You never know what will interest people.
As I write this (Sept. 13), the second-most-commented-on article in The Augusta Chronicle online is the one about the graduation rate at Augusta State University. That was the front-page piece titled "ASU grad rate worst in Georgia" - a statement that was corrected by the paper the next day - and then became the subject of the "Graduation daze" editorial.
As president of the university, I'm pleased to see this much attention to our students and their academic performance. In fact, the only other article to receive more comment by readers is one entitled "Talkative parrot Booger Bear keeps family entertained." In terms of public interest, ASU is in high company.
And both the article and the editorial are worth reading because they point out some serious challenges to educational attainment in our community, and in our nation - a matter to which I'll return.
But some explanation and comments about graduation rates might be in order first.
To begin with, as both Chronicle pieces suggest, the graduation rate at a university is hardly a good measure of its performance. What counts is learning, which is produced by high expectations of students. What graduation should mean - and does mean at ASU - is that students have earned the honor by achieving a high level of learning. After all, colleges and universities are called institutions of "higher learning."
If higher graduation rates were the primary measure, they could be achieved by one or both of two easy ways, the first being a dramatic increase in the standards of admission. That would also produce far fewer students overall and, almost certainly, a higher percentage of students from wealthy backgrounds (because family wealth is one of the best statistical predictors of academic success).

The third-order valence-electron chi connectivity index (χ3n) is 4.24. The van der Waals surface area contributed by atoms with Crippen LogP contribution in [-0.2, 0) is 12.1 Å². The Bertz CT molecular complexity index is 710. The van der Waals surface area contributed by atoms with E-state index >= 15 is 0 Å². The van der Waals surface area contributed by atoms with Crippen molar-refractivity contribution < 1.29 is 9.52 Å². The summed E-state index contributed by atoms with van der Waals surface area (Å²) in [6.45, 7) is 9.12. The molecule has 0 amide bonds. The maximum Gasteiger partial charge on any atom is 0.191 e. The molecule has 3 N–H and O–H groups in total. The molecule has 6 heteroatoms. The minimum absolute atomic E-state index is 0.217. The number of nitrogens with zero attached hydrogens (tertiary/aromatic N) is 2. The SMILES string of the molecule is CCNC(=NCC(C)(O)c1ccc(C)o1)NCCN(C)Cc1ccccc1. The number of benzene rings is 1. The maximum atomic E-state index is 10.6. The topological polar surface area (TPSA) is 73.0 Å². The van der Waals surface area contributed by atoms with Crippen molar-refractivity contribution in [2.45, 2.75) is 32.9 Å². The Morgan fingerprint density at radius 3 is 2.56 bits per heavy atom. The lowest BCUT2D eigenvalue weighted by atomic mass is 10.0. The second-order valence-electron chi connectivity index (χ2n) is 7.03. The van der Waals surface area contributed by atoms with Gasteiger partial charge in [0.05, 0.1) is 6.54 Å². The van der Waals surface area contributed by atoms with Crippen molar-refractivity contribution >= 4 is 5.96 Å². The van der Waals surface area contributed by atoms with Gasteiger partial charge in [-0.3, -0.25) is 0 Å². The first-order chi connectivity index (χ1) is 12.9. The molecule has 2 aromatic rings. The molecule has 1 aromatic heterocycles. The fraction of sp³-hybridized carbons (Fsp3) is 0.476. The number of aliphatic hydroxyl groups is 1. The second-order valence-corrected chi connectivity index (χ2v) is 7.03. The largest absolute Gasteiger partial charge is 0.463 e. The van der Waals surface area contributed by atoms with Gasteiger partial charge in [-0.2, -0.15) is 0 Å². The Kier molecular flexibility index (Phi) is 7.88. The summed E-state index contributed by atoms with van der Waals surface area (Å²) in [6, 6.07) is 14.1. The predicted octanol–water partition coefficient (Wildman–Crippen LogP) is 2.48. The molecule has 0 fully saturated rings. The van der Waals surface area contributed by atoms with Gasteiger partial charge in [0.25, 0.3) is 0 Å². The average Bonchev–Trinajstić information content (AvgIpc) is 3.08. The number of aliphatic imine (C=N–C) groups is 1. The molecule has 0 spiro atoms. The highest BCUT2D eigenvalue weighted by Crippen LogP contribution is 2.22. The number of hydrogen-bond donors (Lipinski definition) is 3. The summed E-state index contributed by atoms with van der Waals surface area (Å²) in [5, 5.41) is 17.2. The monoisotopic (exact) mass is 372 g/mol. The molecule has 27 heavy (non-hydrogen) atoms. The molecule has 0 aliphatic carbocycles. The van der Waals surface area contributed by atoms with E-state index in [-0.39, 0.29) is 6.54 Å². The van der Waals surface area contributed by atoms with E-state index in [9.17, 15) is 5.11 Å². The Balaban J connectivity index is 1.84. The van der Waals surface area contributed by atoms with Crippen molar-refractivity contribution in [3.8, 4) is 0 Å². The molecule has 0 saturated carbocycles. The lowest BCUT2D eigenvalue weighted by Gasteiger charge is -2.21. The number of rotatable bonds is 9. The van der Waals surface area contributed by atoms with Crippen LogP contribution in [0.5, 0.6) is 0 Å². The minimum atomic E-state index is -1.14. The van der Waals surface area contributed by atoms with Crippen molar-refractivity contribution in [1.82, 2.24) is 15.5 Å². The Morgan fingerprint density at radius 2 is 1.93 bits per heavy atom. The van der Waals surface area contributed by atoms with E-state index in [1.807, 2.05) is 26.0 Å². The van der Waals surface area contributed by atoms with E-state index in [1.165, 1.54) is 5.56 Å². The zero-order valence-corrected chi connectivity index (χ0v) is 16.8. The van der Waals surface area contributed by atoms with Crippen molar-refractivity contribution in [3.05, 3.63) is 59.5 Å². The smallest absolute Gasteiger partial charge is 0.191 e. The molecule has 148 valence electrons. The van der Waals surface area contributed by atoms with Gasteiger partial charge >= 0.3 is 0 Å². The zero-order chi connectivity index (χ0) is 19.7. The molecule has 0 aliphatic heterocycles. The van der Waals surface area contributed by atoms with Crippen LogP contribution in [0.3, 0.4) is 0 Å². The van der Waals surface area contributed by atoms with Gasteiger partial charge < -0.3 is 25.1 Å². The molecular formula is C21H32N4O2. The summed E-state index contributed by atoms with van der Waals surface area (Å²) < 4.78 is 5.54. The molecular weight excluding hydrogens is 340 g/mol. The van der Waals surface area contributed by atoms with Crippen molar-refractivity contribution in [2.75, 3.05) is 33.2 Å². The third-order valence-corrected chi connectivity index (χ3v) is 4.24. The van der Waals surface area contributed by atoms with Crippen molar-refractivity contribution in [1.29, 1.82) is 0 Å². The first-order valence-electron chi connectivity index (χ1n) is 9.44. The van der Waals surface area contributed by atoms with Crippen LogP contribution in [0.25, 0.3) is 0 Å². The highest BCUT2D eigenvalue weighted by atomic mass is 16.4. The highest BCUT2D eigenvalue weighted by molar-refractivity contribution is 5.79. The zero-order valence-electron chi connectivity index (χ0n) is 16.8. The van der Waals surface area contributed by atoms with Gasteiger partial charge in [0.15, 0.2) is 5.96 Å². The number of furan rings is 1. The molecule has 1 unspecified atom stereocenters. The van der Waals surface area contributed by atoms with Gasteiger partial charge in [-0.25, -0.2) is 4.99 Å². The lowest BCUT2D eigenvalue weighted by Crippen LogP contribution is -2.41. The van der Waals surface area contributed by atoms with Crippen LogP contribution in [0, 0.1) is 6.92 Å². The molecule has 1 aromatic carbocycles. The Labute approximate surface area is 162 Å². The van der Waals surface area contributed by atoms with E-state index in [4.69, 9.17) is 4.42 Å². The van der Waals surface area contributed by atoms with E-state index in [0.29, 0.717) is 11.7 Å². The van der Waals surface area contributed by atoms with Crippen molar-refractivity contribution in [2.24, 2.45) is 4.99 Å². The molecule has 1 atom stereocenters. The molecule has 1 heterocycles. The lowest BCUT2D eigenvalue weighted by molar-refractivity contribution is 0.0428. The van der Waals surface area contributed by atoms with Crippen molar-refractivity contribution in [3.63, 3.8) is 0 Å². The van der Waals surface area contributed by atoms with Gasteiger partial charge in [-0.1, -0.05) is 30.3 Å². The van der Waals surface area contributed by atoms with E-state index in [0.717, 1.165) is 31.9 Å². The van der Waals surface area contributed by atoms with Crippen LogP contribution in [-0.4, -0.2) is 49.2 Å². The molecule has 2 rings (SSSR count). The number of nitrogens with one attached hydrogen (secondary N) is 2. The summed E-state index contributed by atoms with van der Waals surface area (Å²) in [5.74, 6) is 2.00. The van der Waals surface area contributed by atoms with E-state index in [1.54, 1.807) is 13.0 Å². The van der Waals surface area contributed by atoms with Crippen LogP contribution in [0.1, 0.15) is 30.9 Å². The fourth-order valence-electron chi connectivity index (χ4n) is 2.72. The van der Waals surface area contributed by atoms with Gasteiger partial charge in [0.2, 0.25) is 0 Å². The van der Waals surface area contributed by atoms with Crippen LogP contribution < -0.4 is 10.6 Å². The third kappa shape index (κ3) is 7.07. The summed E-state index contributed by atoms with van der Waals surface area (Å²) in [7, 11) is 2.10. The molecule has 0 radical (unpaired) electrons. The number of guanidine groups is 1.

The other easy way is to make college easier. The side effect, of course, would be a serious devaluation of the college degree and the emergence of an institution of lower learning.
There are ways to improve graduation rates that are not easy - and we're actually doing them. In fact, we've always been doing them, and are always looking to do them even better. These include advising, mentoring and the engaging of students in university activities beyond the classroom. But the most important way to improve graduation rates is our focus on student learning itself. We do other things as well, including service and research, but almost everything feeds back into student learning.
On this topic, Chronicle readers might want to note the extraordinary performance of our students (actually "best in class" among our institutional peers) on the state-mandated Regents' Examination in reading comprehension and written composition as well as high scores on licensure exams.
But readers should understand that institutions where very high percentages of students live at home will always have lower graduation rates than those where most of the students have "gone off" to college. At ASU, it is easy for full-time students to become part-time students, remain psychologically connected to the university even during semesters when they "stop out," and take more years to earn degrees than do students who go to college away from home.
The largest issue behind these matters is how to improve educational attainment. Neither here nor in the nation as a whole is there much to brag about on this issue. I've seen statistics pointing out that more than 20 other industrialized nations show greater progress in upping their college attainments. In communities such as Augusta, where large numbers of potential college students come from low-income families with little family experience in college, getting a college education is far from guaranteed - and this matter should be of concern to us all. The correlation between high educational attainment and quality of life in a community is undeniable.
ASU is on the front lines in attacking this issue. We offer the opportunity of college broadly to this community. We assist all who qualify and seek to take advantage of that opportunity. We make sure that an ASU degree certifies "higher education."
And in doing so, I think we add extraordinary value to this community. Perhaps that's what all the interest in the "grad rate" items in The Chronicle really means.
The writer became president of Augusta State University in October 1993.